Muktinath is a sacred place both for Hindus and Buddhists located in Muktinath Valley at an altitude of 3,710 meters at the foot of the Thorong La mountain pass (part of the Himalayas), Mustang district, Nepal. The site is close to the village Ranipauwa, which sometimes mistakenly is called Muktinath as well.
The Hindus call the sacred place Mukti Kshetra, which literally means the "place of salvation". It is also one of the 51 Sakthi peetams. The Buddhists call it Chumig Gyatsa, which in Tibetan means 'Hundred Waters'. For Tibetan Buddhists Muktinath-Chumig Gyatsa is a very important place of Dakinis, goddesses known as Sky Dancers and one of the 24 Tantric places. They understand the murti to be a manifestation of Avalokitesvara.
The central shrine of Muktinath-Chumig Gyatsa is considered one of the eight most sacred shrines for Hindu Vaishnavas known as Svayam Vyakta Ksetras, the other seven being Srirangam, Srimushnam, Tirupati, Naimisharanya, Totadri, Pushkar and Badrinath. The temple is very small. Muktinath is one of the most ancient Hindu temples of God Vishnu. The murti is of gold and is tall enough to compare with a man. The prakaram has 108 bull faces through which water is poured. It is of freezing temperature. There is an old Buddhist monk present in the temple. The worship is conducted by Buddhist nuns.
The Tibetan Buddhist tradition states that for this reason Guru Rinpoche, also known as Padmasambhava, the founder of Tibetan Buddhism, had meditated at Muktinath on his way to Tibet.
The waterway downstream from Muktinath along Kali Gandaki is the source of all Silas or Shaligrams that are required to establish a temple of Vishnu anywhere in the world. It is considered to be one of the holiest places of pilgrimage of Hindus, Buddhists, and Vaishnavas. It has 108 water springs and this number carries great significance in Eastern philosophy. In Hindu astrology, there are 12 zodiac or Rashi and 9 planets or Graha, giving a total of 108 combination. Also there are 27 Lunar mansions or Nakshatras which are divided in 4 quarters or Padas each giving a combination of 108 Padas in total.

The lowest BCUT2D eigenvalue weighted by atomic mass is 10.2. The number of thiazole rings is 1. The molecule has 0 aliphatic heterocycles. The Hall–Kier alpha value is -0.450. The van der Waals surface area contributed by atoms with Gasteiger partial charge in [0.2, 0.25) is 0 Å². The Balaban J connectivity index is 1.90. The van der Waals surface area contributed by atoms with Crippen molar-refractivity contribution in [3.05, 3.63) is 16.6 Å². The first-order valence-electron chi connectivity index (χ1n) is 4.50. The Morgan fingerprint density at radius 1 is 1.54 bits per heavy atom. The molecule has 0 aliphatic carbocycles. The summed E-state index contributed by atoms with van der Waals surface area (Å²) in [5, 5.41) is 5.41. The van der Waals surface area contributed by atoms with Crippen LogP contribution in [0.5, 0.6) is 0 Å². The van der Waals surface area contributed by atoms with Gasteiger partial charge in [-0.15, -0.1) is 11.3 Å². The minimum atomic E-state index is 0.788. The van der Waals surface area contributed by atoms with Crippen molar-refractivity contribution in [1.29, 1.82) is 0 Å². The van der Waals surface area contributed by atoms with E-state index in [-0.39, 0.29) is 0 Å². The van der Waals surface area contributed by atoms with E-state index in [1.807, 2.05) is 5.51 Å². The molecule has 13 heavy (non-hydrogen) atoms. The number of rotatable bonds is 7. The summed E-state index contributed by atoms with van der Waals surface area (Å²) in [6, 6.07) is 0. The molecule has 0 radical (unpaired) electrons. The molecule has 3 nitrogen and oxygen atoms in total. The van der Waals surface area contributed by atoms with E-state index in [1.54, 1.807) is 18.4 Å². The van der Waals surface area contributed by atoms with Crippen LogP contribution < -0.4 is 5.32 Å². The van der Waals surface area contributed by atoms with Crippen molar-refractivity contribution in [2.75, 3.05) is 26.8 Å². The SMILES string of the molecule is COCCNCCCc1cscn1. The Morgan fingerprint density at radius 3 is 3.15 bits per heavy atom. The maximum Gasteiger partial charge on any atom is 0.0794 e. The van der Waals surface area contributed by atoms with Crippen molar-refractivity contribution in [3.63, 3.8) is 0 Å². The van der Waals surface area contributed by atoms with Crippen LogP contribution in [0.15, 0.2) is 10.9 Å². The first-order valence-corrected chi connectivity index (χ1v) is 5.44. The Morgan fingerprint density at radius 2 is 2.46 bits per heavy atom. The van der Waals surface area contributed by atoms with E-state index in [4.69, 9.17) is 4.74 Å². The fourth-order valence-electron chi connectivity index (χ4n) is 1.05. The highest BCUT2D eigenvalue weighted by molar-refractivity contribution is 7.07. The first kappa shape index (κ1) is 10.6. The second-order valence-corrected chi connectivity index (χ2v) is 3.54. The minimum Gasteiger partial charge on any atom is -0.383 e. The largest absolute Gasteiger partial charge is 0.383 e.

This is the only place on earth where you can find all five elements from which everything is made, according to the Buddhist and Hindu tradition: fire, water, sky, earth and air at the same place together in their own and distinct form. This place is near Jwala Devi temple.
The entire river bed has Shaligram stones which are used to worship Lord Vishnu.
According to Sri Vaishnava philosophy it is considered to be one of the Divya desam (108 in total) or holy places of worship of Lord Vishnu praised by Alwars in a compilation called the Nalayira Divya Prabandha.
It is said that one has to be gifted to get the darshan of Lord Sri Murthi and Goddess Sri Devi Thayaar.
A local nun manages the pujas in the temple. Pilgrims who go there should offer prasad to the deity.
The most suitable time to visit Muktinath is from March to June, as the weather conditions would not be safe enough to travel in other months. The journey passes through many archeological sites and temples.
Thirumangai Alvar could not reach Muktinath, but had sung from nearest place in praise of Lord Sri Murthy. Periyalvar had sung in praise of Sri Murthi as "Salagramamudaiya Nambi".
It is quite difficult to travel because of tough weather conditions. One can fly from Kathmandu to Pokhara and then from Pokhara to Jomsom Airport. From there, one can either trek all the way or take a jeep to Muktinath. Some tourists are also known to charter a helicopter all the way to Muktinath which takes around forty five minutes to reach. The helicopter can be hired only when the weather permits.
Arriving by helicopter for a longer period of stay is not recommended because of the risk of acute mountain sickness. Accommodation is available in Muktinath, Kagbeni or Jomsom.